Whatever happened to... Dunedin singer Craig Scott?

by Sharon Stephenson / 22 December, 2018


A promotional shot of Scott, 1970.

In the 1970s, Craig Scott was about as famous as you could be in New Zealand. Sharon Stephenson tracks down the shiny-haired, Loxene Golden Disc-winning prince of pop.

Craig Scott has a theory about fame. Actually, the 68-year-old has a theory about lots of things. But then Scott knows more about fame than most blokes his age: in the 1970s, the Dunedin-born singer crooned his way into the charts with a string of top-10 hits including “Smiley”, “When Jo Jo Runs” and “Star Crossed Lovers”.

If you were female, you loved Scott, with his full lips, toothy smile and hair the colour of cinnamon that curled around his oversized collars. Few under the age of 50 will remember him, but for a few glorious years, Scott’s was the face plastered over bedroom walls, the sexy voice rumbling out of every turntable.

“Ah fame, I knew it well,” he laughs. “You have to remember, it was full-on pandemonium at the live shows and I’d have girls throwing themselves at me and hanging out in front of my house. Some nights, I’d have to sign up to a thousand autographs.”

Early on, he realised fame was fleeting and the only way to handle it was to be sensible. “I was lucky that I had the support from family and friends who warned me about not letting fame go to my head, staying on the right side of the law and not taking too many drugs. I wanted to be successful and professional, so I did what I was told and made it through that time when so many others around me didn’t.”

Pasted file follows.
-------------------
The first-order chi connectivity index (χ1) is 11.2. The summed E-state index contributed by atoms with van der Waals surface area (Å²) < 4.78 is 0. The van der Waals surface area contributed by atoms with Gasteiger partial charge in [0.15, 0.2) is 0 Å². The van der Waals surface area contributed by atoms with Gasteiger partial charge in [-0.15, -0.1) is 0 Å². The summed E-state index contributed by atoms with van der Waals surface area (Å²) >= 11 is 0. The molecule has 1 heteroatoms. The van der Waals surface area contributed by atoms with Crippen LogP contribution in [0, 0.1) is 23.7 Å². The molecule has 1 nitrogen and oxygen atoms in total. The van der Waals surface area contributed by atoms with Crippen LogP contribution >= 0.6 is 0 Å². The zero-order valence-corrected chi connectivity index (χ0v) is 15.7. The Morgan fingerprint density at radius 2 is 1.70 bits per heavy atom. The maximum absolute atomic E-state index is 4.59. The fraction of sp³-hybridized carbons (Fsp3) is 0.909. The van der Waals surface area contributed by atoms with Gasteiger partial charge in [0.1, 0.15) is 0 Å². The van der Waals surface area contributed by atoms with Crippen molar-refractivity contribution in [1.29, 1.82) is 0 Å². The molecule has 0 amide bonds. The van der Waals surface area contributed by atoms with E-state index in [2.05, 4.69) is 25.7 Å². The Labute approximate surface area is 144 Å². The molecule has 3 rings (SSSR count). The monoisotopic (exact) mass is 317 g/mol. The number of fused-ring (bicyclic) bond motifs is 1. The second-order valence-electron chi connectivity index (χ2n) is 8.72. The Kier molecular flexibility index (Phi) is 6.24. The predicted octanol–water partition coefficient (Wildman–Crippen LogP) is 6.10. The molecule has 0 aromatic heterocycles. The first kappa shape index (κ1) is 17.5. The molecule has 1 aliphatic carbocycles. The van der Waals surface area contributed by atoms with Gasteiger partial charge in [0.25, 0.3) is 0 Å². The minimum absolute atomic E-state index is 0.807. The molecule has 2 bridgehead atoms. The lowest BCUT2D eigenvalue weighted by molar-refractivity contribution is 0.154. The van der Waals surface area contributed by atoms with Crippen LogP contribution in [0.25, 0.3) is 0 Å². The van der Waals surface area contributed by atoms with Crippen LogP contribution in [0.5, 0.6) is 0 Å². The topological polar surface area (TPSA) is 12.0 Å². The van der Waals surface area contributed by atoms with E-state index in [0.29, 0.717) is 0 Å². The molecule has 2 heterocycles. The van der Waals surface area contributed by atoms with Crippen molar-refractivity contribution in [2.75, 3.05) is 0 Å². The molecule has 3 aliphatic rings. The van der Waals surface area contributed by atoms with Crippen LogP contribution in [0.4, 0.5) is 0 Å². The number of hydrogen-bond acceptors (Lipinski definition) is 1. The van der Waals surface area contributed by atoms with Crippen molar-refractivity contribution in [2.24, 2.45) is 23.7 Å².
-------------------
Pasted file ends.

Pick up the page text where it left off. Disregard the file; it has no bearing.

Born at the front end of the 50s, Scott was an unlikely candidate to be one of New Zealand’s most prolific recording artists (15 singles and six albums, by his count): the lanky middle child of a grocer turned taxi driver, destined for a career as a bank teller. But music found him early and walked him through not only a successful musical career – including opening for acts such as Tony Christie, Cilla Black and Robin Gibb – but regular appearances on TV shows Happen Inn, Ready to Roll and Radio Times, which he fronted alongside the late Billy T. James.

Later came his own music promotions business, one of New Zealand’s first home video companies and, later still, a toe-dip in the property development business in Dunedin. In 2009, Craig and his wife Jo became real estate agents with Ray White Arrowtown. A few years later, son Adin, 42, joined their work partnership.

These days, the famous smile is still there but his hair is closely cropped and completely white. If there are a few more kilos, he hides them well. Life, says the grandfather of two, is good. “Arrowtown is a great place to live, I love what I do and I have my family around me. You can write down that it worked out okay for Craig Scott.”